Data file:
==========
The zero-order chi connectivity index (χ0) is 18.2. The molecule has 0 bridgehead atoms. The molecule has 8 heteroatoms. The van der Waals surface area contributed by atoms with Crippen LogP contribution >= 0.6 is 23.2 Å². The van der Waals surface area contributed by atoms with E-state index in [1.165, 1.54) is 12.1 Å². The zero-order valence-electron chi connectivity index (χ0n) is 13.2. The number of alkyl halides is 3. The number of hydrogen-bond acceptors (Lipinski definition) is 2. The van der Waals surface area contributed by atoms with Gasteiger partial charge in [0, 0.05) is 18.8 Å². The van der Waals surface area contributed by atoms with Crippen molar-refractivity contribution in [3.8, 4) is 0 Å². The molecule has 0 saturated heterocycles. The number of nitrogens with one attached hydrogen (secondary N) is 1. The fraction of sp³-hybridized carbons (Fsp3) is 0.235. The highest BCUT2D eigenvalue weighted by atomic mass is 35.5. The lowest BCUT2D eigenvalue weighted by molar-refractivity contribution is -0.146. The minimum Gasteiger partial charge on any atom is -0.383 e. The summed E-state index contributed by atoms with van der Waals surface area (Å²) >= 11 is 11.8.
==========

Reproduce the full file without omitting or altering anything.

The zero-order chi connectivity index (χ0) is 18.2. The molecule has 0 bridgehead atoms. The molecule has 8 heteroatoms. The van der Waals surface area contributed by atoms with Crippen LogP contribution >= 0.6 is 23.2 Å². The van der Waals surface area contributed by atoms with E-state index in [1.165, 1.54) is 12.1 Å². The zero-order valence-electron chi connectivity index (χ0n) is 13.2. The number of alkyl halides is 3. The number of hydrogen-bond acceptors (Lipinski definition) is 2. The van der Waals surface area contributed by atoms with Gasteiger partial charge in [0, 0.05) is 18.8 Å². The van der Waals surface area contributed by atoms with Crippen molar-refractivity contribution in [3.8, 4) is 0 Å². The molecule has 0 saturated heterocycles. The number of nitrogens with one attached hydrogen (secondary N) is 1. The fraction of sp³-hybridized carbons (Fsp3) is 0.235. The highest BCUT2D eigenvalue weighted by atomic mass is 35.5. The lowest BCUT2D eigenvalue weighted by molar-refractivity contribution is -0.146. The minimum Gasteiger partial charge on any atom is -0.383 e. The summed E-state index contributed by atoms with van der Waals surface area (Å²) >= 11 is 11.8.